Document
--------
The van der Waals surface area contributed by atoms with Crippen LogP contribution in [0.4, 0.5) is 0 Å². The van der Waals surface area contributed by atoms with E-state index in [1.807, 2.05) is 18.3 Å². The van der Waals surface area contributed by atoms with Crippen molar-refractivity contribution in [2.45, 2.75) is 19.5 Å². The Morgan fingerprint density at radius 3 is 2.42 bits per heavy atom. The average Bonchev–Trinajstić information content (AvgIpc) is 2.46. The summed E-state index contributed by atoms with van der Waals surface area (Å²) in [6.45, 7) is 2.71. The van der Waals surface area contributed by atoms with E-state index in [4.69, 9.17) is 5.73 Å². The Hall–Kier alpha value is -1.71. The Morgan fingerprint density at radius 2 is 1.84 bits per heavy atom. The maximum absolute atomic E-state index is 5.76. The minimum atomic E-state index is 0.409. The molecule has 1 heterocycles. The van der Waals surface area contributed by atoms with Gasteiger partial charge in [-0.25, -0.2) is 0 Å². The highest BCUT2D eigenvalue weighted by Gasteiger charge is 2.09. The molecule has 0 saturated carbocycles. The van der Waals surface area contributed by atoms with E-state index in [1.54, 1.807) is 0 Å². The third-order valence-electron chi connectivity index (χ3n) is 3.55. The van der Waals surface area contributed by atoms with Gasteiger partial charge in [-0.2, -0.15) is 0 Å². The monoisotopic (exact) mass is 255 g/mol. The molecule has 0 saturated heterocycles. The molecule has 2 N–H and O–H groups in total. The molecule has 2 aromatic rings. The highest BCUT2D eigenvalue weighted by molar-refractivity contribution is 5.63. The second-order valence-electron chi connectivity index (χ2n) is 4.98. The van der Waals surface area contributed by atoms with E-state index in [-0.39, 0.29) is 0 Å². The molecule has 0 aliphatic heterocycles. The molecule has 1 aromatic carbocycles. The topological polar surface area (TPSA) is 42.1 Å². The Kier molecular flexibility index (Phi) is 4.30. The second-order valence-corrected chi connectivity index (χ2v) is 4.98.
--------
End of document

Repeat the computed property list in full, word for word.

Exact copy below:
The van der Waals surface area contributed by atoms with Crippen LogP contribution in [0.4, 0.5) is 0 Å². The van der Waals surface area contributed by atoms with E-state index in [1.807, 2.05) is 18.3 Å². The van der Waals surface area contributed by atoms with Crippen molar-refractivity contribution in [2.45, 2.75) is 19.5 Å². The Morgan fingerprint density at radius 3 is 2.42 bits per heavy atom. The average Bonchev–Trinajstić information content (AvgIpc) is 2.46. The summed E-state index contributed by atoms with van der Waals surface area (Å²) in [6.45, 7) is 2.71. The van der Waals surface area contributed by atoms with E-state index in [4.69, 9.17) is 5.73 Å². The Hall–Kier alpha value is -1.71. The Morgan fingerprint density at radius 2 is 1.84 bits per heavy atom. The maximum absolute atomic E-state index is 5.76. The minimum atomic E-state index is 0.409. The molecule has 1 heterocycles. The van der Waals surface area contributed by atoms with Gasteiger partial charge in [-0.25, -0.2) is 0 Å². The highest BCUT2D eigenvalue weighted by Gasteiger charge is 2.09. The molecule has 0 saturated carbocycles. The van der Waals surface area contributed by atoms with E-state index in [1.54, 1.807) is 0 Å². The third-order valence-electron chi connectivity index (χ3n) is 3.55. The van der Waals surface area contributed by atoms with Gasteiger partial charge in [-0.2, -0.15) is 0 Å². The monoisotopic (exact) mass is 255 g/mol. The molecule has 0 saturated heterocycles. The molecule has 2 N–H and O–H groups in total. The molecule has 2 aromatic rings. The highest BCUT2D eigenvalue weighted by molar-refractivity contribution is 5.63. The second-order valence-electron chi connectivity index (χ2n) is 4.98. The van der Waals surface area contributed by atoms with E-state index in [-0.39, 0.29) is 0 Å². The molecule has 0 aliphatic heterocycles. The molecule has 1 aromatic carbocycles. The topological polar surface area (TPSA) is 42.1 Å². The Kier molecular flexibility index (Phi) is 4.30. The second-order valence-corrected chi connectivity index (χ2v) is 4.98.